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Our work environments shape our working lives. At least, that’s the theory behind a lot of offices, like ostentatiously goofy Silicon Valley campuses complete with game rooms, giant slides, and endless free food. This 1998 paper by William Littmann recounts how, around the turn of the twentieth century, industrialists took this idea to an extreme. The factory plants they built were designed to change the sort of people workers were, guiding them into adopting middle-class values.

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It was no coincidence that this turn in industrial design came at a time when factories faced major strikes, as well as high turnover levels and unmotivated workers. Littmann writes that many company executives were convinced that foreign-born workers, whose numbers were growing, lacked American thrift, honestly, and industriousness. They responded by introducing measures designed not just to encourage employee loyalty but to transform workers’ values. These “welfare capitalism” measures ranged from toilets and new drinking water wells to profit sharing plans and education programs.

By 1926, Littman writes, nearly two thirds of large industrial firms had recreational facilities for employees. At one Chicago plant, a “clubhouse” building opened in 1904 that included a two-story auditorium, six bowling allies, and rooms for billiards, smoking, and reading. A consultant advised the company on using the recreational opportunities to provide “elevating influences” for workers, starting with physical activities. He also recommended enabling employees to work their way up to intellectual pursuits like night classes.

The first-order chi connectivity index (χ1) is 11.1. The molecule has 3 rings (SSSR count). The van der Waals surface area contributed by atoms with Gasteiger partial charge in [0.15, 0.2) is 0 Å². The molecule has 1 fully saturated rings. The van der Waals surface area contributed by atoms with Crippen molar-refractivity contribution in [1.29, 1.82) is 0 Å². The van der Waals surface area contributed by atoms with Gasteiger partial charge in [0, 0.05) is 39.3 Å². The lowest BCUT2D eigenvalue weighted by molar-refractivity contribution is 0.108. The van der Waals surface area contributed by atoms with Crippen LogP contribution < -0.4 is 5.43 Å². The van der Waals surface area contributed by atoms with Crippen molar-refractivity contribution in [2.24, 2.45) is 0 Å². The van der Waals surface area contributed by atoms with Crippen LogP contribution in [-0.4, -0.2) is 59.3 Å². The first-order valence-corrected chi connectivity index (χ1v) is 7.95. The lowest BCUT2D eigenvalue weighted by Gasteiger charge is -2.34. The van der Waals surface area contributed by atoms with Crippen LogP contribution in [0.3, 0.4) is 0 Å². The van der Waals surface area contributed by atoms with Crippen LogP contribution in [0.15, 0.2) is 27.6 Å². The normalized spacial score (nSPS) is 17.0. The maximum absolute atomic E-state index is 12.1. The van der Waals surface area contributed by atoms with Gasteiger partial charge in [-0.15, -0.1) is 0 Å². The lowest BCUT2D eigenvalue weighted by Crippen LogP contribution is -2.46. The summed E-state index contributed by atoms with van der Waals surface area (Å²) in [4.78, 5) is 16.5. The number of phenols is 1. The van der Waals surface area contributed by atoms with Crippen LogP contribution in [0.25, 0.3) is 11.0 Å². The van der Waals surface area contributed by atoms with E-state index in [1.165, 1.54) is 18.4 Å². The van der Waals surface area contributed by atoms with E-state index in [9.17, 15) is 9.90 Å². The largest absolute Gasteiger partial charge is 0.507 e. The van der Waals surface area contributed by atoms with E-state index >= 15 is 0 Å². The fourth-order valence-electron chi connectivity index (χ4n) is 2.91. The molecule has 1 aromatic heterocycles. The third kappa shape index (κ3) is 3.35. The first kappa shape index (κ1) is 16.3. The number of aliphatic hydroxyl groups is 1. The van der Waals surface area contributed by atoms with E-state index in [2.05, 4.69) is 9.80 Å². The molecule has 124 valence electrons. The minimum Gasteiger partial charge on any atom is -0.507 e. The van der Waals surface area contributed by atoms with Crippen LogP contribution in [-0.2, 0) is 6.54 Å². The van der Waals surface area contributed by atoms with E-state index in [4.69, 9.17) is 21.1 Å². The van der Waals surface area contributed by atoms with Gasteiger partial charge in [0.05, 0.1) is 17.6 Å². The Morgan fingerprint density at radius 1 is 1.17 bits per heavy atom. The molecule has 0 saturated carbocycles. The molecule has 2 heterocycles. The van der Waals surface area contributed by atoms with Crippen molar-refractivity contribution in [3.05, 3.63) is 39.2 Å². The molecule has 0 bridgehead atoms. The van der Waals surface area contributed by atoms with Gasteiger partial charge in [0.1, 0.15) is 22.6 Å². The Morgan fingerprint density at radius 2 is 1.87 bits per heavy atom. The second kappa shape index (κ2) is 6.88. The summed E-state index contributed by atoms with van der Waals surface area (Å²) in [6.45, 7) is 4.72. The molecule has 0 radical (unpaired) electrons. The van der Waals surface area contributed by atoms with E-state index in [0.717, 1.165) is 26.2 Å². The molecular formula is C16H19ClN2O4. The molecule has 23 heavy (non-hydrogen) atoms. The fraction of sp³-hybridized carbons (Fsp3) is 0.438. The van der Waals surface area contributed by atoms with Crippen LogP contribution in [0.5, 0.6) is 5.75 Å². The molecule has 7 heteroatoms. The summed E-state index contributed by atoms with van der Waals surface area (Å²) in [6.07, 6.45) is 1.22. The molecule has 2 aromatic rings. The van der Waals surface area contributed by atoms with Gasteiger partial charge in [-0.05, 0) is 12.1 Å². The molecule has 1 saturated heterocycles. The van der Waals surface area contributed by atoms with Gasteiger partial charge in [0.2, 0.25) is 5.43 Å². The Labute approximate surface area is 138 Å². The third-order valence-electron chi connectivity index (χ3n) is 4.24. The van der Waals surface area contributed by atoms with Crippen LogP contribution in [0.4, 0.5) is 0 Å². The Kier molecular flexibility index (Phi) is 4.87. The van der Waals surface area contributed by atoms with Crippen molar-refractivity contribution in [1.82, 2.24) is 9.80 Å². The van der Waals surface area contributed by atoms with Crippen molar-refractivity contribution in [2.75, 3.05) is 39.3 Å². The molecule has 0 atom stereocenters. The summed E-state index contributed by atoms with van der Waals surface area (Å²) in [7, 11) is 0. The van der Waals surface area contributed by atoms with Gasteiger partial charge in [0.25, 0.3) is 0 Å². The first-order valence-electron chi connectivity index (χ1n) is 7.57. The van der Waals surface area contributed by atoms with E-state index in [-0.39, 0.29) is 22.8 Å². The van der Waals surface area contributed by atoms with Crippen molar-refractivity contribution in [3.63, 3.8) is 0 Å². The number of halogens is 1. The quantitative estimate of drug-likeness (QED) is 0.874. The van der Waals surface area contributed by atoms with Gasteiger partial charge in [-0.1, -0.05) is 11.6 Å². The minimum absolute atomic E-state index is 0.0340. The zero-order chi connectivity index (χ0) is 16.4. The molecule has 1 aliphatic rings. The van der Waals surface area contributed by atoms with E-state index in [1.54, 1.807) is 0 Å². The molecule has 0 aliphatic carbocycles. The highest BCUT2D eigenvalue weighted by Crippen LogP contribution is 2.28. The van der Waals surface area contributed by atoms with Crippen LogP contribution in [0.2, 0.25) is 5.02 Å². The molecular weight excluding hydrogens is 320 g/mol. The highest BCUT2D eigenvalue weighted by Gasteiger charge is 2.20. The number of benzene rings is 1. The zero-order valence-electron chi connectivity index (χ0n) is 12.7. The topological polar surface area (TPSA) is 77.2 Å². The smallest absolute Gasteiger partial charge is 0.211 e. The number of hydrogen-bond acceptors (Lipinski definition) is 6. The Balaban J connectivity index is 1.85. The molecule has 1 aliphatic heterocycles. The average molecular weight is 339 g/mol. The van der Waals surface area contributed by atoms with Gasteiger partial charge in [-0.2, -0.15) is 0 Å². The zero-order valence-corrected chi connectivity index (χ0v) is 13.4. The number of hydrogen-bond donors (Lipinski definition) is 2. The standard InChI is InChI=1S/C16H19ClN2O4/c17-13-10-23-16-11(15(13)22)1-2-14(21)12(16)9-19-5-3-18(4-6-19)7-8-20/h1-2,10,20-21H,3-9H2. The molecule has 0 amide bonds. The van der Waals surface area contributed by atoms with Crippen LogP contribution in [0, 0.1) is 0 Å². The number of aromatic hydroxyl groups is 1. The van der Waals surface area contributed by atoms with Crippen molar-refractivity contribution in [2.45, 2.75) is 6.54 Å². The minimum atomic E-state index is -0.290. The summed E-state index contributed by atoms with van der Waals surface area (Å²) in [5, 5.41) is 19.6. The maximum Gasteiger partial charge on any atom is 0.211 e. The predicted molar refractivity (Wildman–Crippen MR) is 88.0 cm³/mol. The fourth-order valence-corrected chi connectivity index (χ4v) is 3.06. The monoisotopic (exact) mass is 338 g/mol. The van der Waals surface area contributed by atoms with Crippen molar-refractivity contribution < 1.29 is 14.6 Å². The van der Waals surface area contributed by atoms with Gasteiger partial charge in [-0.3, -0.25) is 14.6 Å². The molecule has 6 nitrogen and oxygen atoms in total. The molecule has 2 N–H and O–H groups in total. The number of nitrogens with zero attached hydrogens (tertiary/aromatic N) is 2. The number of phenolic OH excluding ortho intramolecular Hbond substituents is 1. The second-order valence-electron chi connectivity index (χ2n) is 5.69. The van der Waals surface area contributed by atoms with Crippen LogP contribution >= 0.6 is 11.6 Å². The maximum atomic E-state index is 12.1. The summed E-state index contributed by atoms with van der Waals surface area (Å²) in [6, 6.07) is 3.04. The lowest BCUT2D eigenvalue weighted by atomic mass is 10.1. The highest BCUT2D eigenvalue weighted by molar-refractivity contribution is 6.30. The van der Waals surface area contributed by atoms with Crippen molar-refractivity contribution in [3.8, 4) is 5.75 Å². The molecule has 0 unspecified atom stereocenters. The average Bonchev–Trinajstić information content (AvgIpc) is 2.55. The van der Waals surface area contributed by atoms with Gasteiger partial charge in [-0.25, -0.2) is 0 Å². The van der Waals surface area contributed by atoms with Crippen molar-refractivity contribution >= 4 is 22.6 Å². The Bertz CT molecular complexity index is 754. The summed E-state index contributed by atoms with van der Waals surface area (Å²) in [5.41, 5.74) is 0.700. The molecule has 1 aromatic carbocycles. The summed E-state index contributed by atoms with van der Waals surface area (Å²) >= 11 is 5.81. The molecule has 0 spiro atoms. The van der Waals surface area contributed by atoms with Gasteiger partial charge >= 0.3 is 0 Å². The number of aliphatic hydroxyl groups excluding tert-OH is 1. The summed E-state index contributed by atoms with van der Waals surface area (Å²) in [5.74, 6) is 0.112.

The idea was to encourage workers to spend their free time in the employer-provided recreational facilities instead of their own neighborhoods. Company officials argued that socializing within their immigrant communities prevented them from “adjusting to the demands of modern industrial labor,” Littmann writes. A sociologist who oversaw “Americanization classes” at a General Electric plant maintained that “every foreign colony in this country is a part of backward Europe on our soil.”

Littman writes that companies publicly identified clubhouses as places where blue- and white-collar workers, and employees from different departments, could interact freely. But the facilities were often segregated with separate spaces for blacks and whites, or for immigrants and native-born workers.

Women were also often banned from the clubhouses. One International Harvester plant built a separate “cottage” for female workers designed to model an elite living style with separate rooms for cooking, leisure, rest, and entertaining. Officials said the cottage would help daughters of workers become “model mothers,” with instructors to “initiate them into the mysteries of the kitchen.”

The clubhouse facilities were never terribly popular, perhaps because they didn’t really offer workers a chance to relax. In various cases, Littman notes, drinking, gambling, and boisterous behavior were prohibited; managers monitored conversations between union members; and restroom matrons intervened to stop women from “loafing” around the toilet room.

The facilities did succeed in at least one way, writes Littmann. They improved the public perception of industrialists who were often in the news for exploiting workers and viciously breaking strikes. But they don’t seem to have done much to give workers a middle-class, “American” mindset.


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International Labor and Working-Class History, No. 53, Patronage, Paternalism, and Company Welfare (Spring, 1998), pp. 88-114
Cambridge University Press on behalf of International Labor and Working-Class, Inc.